WASHINGTON — Members of Congress on Thursday challenged Lt. Col. Oliver L. North, key figure in the Iran- contra scandal, to cooperate with the congressional investigating committees if he hopes to retain his image as "the pillar of patriotism."
Committee members rejected North's reasons for refusing to be questioned privately by the committee staff before his scheduled public testimony in mid-July. Instead, they proposed a compromise under which North would be questioned in a closed "executive" session of the committees before the public session.
The differences between a private interview and an executive session are mostly technical, but the proposal was designed to satisfy North's legal objections. Brendan Sullivan, North's lawyer, has argued that the statute giving limited immunity to North does not apply to a private deposition and thus such testimony could be used against him in criminal proceedings.
Committee attorneys Arthur L. Liman and John W. Nields Jr. were scheduled to meet with Sullivan Thursday night to discuss the matter, but no settlement was expected until next week, if at all.
Fearing that North may intend never to testify before Congress, committee members also sought to publicly shame the former White House aide into cooperating by arguing that the country would expect no less than complete testimony from a man who has been called "an American hero" by President Reagan.
If North refuses to testify, Rep. Dick Cheney (R-Wyo.) said, he "would move in the eyes of many of us from the posture of having been a man trying to serve his country and his President . . . to a figure with serious legal problems and obviously not the pillar of patriotism that he would like to have portrayed."
'Paradigm of Arrogance'
Likewise, Senate Majority Leader Robert C. Byrd (D-W.Va.) said the position taken by North turns this "once-called hero" into a "paradigm of arrogance."
North, 43, a Marine lieutenant colonel, was described as a hero by Reagan shortly after the President fired him last Nov. 25 for his alleged role in diverting profits from U.S. arms sales to Iran to the Nicaraguan resistance.
Cheney said Congress wants to avoid a drawn-out legal battle that would delay the continuation of the Iran-contra hearings but that the committees will be forced to cite North with contempt of Congress if he refuses to testify.
Sen. William S. Cohen (R-Me.) said many committee members suspect that North actually wants to be held in contempt of Congress--betting that, during the appeals process, he would be indicted by independent counsel Lawrence E. Walsh, a step that would save him the embarrassment of publicly testifying before the committees.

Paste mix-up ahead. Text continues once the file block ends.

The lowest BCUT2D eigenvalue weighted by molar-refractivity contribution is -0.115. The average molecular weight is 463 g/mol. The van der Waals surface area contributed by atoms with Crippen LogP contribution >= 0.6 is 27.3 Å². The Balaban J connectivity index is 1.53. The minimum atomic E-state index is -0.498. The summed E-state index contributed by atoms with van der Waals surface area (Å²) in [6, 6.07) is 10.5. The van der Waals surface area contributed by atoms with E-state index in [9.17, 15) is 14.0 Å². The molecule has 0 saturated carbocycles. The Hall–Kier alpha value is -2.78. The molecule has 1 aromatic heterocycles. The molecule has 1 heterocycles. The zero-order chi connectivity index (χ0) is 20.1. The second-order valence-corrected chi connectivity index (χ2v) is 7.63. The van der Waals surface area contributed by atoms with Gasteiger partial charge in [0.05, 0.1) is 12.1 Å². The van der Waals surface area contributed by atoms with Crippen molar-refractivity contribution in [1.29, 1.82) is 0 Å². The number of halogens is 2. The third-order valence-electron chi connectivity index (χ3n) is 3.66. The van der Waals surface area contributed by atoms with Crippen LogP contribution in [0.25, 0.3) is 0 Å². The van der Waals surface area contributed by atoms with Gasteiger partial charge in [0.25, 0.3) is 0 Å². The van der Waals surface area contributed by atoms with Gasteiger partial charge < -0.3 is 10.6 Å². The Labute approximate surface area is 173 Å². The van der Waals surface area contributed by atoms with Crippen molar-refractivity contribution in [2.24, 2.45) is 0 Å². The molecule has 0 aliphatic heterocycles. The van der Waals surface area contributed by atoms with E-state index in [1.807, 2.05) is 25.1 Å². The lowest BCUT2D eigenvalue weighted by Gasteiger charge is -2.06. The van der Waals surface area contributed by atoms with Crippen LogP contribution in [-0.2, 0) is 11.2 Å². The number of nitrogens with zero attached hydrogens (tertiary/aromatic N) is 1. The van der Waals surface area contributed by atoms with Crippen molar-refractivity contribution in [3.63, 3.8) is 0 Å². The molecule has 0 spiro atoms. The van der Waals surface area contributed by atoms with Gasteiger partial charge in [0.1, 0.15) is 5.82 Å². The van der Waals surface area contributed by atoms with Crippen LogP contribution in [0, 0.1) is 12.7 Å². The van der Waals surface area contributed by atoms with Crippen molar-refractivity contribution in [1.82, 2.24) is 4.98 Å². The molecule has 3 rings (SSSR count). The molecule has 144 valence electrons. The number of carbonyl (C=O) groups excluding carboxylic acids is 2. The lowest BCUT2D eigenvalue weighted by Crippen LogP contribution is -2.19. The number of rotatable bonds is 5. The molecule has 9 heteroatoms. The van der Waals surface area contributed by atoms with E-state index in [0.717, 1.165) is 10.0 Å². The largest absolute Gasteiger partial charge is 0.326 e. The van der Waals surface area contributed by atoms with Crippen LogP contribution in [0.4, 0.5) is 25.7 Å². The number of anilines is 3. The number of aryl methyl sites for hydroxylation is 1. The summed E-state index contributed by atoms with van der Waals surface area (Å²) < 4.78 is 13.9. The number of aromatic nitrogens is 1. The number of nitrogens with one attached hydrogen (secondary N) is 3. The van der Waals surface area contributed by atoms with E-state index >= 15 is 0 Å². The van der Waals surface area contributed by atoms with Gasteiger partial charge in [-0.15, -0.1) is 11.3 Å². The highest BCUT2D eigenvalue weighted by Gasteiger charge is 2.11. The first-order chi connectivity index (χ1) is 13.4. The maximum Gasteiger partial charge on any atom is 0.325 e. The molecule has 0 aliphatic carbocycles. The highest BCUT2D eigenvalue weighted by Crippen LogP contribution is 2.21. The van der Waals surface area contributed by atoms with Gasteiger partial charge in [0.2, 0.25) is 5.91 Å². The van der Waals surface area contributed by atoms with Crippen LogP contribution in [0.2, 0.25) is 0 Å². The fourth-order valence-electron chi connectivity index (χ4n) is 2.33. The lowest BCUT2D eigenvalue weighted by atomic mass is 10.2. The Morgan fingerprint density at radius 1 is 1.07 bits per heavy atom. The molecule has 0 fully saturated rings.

"He's trying to play off the Congress against the independent counsel," Cohen said.
A Tougher Decision
The committees' decision to insist on private testimony from North was surprisingly tougher than expected. On Wednesday, Sen. Daniel K. Inouye (D-Hawaii), chairman of the Senate investigating panel, indicated the committees might be willing to accept only public testimony by North.
But Rep. Lee H. Hamilton (D-Ind.), chairman of the House committee, indicated the members of his panel could not accept that because "then Col. North would be dictating the procedures."
Questioning witnesses privately before their public testimony, a common practice for congressional investigating committees, allows the investigators to verify the information before public sessions. Virtually all of the witnesses who have testified so far at the Iran-contra hearings have been questioned privately first.
In the case of North, Hamilton said: "We think private testimony is very, very important."
One of Last Witnesses
North is not expected to be called publicly before the committees until July 17, making him one of the last--if not the final--witness to appear before the Iran-contra congressional investigation. His private deposition had been scheduled to begin Thursday.
Meanwhile, the committees announced that public hearings will resume next Tuesday with the testimony of Glenn Robinette, a security consultant who was employed by retired Air Force Maj. Gen. Richard V. Secord, the Iran-contra middleman.
The committee also released a copy of the private testimony of retired Air Force Lt. Col. Richard B. Gadd, who was employed by Secord in a secret air-supply operation to aid the contras. As others have done, he contradicted Secord's claim that he had no interest in profiting from the venture.
Lineup of Witnesses
Robinette will be followed to the witness table by a three-member panel of former Defense Department officials: Noel Koch, former principal deputy assistant secretary for international security affairs; Henry Gaffney, director of plans for the Defense Security Assistance Agency, and Army Lt. Gen. Colin Powell, deputy national security adviser and former military assistant to the secretary of defense.
The next witnesses will be U.S. District Judge Stanley Sporkin, former CIA general counsel; Assistant Atty. Gen. Charles J. Cooper, and Michael A. Ledeen, former consultant to the National Security Council on Middle East matters.
Meanwhile, Rear Adm. John M. Poindexter, former national security adviser, returned to Capitol Hill Thursday for a third day of private testimony. He is scheduled for a public appearance next month.